I have been eating a (mostly) vegan diet for almost a year-and-a-half now. I say mostly because sometimes I still like to eat cheese and ice cream, so I indulge.

In the last two months, I have allowed quite a bit of cheese to re-enter my diet – mostly because I haven’t felt well. When I don’t feel well, I don’t cook. And when I don’t cook, I default to things like cheese and crackers for meals.

I knew I didn’t like how it was making me feel, but I felt powerless to stop the encroachment of the cheese.

And let’s not talk about the bread and crackers that have re-entered my diet. (I like to say that bread is a gateway drug – the carbs in bread make me crave sweets like CRAZY!)

Sunday afternoon when I was feeling particularly weak and needed to just hang out on my couch (while my kids were raking leaves), I opened Netflix and got to looking at some of the things I have in my list to see if there were any that begged to be watched. I came across Vegucated and decided to give it a watch.

I obviously was already on the vegan bandwagon after watching Forks Over Knives, reading books like Eat & Run, Eat to Live, and Forks Over Knives, and talking to friends who were on the same path, but watching Vegucated put a whole new spin on things for me.

I choose to be vegan for my health. I truly believe that our Western way of eating is killing us. We eat entirely too much in the way of animal products and processed foods and that is hurting our health. I am not saying that a vegan diet is for everyone, but I do believe that everyone could benefit by cutting down on the amount of animal products and processed foods that they consume, and upping the amount of plant-based foods ingested.

Vegucated covers the health benefits of a vegan diet as it follows three people taking a six-week challenge to eat a vegan diet, but more importantly it encourages all of us to be educated about where our food comes from, and particularly how animals are treated in the process. It was eye-opening in a new way. It’s not that I didn’t know that there were issues in the industry, but to actually see some of the conditions in which these animals are kept and killed was heart-wrenching for me to watch.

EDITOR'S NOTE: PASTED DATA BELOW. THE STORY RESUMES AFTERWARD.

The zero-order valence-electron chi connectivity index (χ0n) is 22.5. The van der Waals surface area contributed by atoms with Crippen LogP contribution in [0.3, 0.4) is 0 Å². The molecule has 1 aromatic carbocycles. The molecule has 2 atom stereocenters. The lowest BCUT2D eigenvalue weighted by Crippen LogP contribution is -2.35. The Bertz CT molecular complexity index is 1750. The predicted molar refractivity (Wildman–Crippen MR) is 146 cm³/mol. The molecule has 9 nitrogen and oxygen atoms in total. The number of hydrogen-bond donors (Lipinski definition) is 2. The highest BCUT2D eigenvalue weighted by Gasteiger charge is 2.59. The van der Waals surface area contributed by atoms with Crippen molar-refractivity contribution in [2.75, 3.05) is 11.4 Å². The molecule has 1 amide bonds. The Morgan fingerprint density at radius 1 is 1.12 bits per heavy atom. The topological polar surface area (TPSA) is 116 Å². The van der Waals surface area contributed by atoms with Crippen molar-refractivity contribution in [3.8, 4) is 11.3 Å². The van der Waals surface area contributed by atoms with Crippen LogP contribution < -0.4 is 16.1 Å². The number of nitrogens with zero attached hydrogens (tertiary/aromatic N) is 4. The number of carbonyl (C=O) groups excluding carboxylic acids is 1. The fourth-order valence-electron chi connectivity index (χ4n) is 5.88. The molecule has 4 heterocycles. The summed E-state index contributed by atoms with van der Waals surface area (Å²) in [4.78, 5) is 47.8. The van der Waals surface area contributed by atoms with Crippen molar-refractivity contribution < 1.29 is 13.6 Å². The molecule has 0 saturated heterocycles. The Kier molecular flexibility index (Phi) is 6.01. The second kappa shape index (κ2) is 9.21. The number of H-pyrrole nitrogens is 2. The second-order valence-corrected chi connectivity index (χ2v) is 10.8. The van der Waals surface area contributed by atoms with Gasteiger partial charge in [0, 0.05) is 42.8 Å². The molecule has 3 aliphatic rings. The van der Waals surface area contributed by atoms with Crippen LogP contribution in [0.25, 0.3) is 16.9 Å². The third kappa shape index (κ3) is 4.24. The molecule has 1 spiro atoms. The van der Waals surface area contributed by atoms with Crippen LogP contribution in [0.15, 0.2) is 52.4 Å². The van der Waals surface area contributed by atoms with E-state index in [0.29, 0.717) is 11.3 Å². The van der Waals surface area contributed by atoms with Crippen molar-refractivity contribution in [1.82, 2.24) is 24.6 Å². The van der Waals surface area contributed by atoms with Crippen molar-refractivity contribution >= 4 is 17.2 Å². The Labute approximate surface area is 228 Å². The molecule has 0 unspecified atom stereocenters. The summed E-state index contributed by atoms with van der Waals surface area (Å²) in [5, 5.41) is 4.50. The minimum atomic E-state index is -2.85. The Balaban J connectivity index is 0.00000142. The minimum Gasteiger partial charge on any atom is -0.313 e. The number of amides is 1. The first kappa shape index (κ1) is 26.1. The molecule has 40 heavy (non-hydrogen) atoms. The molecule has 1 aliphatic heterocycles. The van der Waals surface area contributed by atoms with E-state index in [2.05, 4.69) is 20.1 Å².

Yes, my husband is a hunter. Yes, my kids and I just attended a hunter-safety course so they (and theoretically I) can hunt with him. Yes, our family (not me) eats what he hunts. And I am okay with that.

What I am not okay with is the harsh treatment of any being – human or animal – for the sake of the mighty dollar.

We don’t purchase much meat at the grocery store. We purchase beef from a family member who raises cattle. We purchase pork from a local farmer. When we can get eggs from people who raise them in town, we do. (Again – my family eats these, but I do not. How we manage to do that is a whole different post. đŸ™‚ )

It may not be much, but in these ways we try to make sure our money is not going toward the mistreatment of animals. (Or humans – but again – a different post.)

After watching Vegucated, I re-committed to the vegan lifestyle that I have chosen. No more cheese for me.

We all have to make decisions based on our convictions, and this is one of mine – to be healthy and to promote the well-being of others – whether human or animal.

Where do you stand on these issues? (Be kind – I will remove comments that aren’t.)